Advanced Practice Registered Nurse Pre-Procedure Clinic for Interventional Radiology
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Advanced Practice Registered Nurse Pre-Procedure Clinic for Interventional Radiology

  • Author(s): Lu, Wanchun
  • Advisor(s): Pike, Nancy A
  • et al.
Abstract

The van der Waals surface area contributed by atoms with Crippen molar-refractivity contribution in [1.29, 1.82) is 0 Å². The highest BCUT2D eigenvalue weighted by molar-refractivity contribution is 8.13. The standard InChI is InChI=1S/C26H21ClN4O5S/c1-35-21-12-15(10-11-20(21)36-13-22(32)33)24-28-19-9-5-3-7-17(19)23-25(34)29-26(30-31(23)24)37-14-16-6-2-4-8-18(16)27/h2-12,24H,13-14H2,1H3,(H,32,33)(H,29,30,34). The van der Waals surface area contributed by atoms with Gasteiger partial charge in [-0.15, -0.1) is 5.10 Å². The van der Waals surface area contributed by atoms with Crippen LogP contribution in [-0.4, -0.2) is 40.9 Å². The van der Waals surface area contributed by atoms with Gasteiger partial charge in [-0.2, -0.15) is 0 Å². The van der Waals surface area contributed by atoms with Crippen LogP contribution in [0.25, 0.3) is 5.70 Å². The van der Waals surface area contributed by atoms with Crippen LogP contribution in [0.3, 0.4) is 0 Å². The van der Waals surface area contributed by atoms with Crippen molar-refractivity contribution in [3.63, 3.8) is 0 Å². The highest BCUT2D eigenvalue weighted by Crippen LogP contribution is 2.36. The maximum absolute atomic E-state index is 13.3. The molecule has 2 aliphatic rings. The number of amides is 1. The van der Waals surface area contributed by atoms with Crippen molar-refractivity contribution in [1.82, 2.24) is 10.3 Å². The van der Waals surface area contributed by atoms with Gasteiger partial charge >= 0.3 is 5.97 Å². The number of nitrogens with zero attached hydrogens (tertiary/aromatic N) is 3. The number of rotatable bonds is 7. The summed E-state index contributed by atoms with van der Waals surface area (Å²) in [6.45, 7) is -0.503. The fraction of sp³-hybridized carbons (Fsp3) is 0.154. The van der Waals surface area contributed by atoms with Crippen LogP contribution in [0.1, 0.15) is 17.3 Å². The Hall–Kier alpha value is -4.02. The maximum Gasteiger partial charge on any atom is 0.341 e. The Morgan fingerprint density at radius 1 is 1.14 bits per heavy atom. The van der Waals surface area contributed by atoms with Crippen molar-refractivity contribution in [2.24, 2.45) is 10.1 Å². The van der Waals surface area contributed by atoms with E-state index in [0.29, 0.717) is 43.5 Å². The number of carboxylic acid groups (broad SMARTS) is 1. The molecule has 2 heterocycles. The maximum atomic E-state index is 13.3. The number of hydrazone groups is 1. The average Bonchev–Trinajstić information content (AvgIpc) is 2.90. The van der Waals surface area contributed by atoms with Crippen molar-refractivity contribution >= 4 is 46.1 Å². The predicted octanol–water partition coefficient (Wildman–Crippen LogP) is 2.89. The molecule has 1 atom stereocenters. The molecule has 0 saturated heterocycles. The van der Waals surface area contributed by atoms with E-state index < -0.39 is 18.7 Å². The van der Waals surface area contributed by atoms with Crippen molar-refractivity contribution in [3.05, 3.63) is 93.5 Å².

Background: Procedure cancellations in outpatient interventional radiology (IR) can lead to delays in diagnosis, lost revenue and underutilization of department resources. Current practice at some centers is the use of registered nurses (RN) to conduct outpatient pre-procedure telephone screening. However, same-day procedure deviations requiring cancellations remains high. This quality improvement (QI) project evaluated the effectiveness of an advanced practice registered nurse (APRN) driven pre-procedure clinic to assess same-day cancellations, days to procedure, and cost-effectiveness compared to RN telephone screening for biopsies. Objectives: To determine if an APRN interventional radiology pre-procedure clinic will reduce cancellation rates, days to procedure, and lost revenue in comparison to nurse telephone screening for outpatient biopsies. Methods: Using a comparative design, 111 patients (47 APRN pre-procedure clinic group and 64 historical RN telephone group) were examined via retrospective medical record reviews between August 1, 2019 to January 1, 2020 [RN group] and August 1, 2020 to January 1, 2021 [APRN group]. Patient information extracted were demographics, insurance type, anesthesia classification, biopsy type, cancellation and reason, and days to procedure referral. Estimated lost revenue was calculated based on procedures cancelled and summed per group based on procedure reimbursement, facility and clinic fees, and professional fees [physician, RN or APRN]. Descriptive and inferential statistics were used to assess group differences. Results: There were no statistically significant differences between patient groups for demographics and clinical conditions (similar types of biopsy procedures). The most common reasons for cancellation in both groups were patient factors, including elevated blood pressure and acute illnesses. There were significantly more cancellations in the RN group (18/28%) in comparison to the APRN group (9/14%; p=0.018). Additionally, the RN group had greater numbers of days to procedure (36.2 � 21 vs. 21.3 � 18, mean � SD, p <0.001), and lost revenue ($160,956 vs. $82,818, p <0.001) compared to the APRN group. This reflects an institutional cost savings of almost $80,000 (50%) over the 5-month period of this project. Conclusion: Our findings show that an APRN pre-procedure clinic is effective in reducing same-day procedure cancellation, days to procedure (expediting diagnosis and treatment), and is cost-effective to the institution. Future QI is warranted to confirm these findings and to examine the potential impact of the expansion APRN pre-procedure clinic to include all IR procedures.

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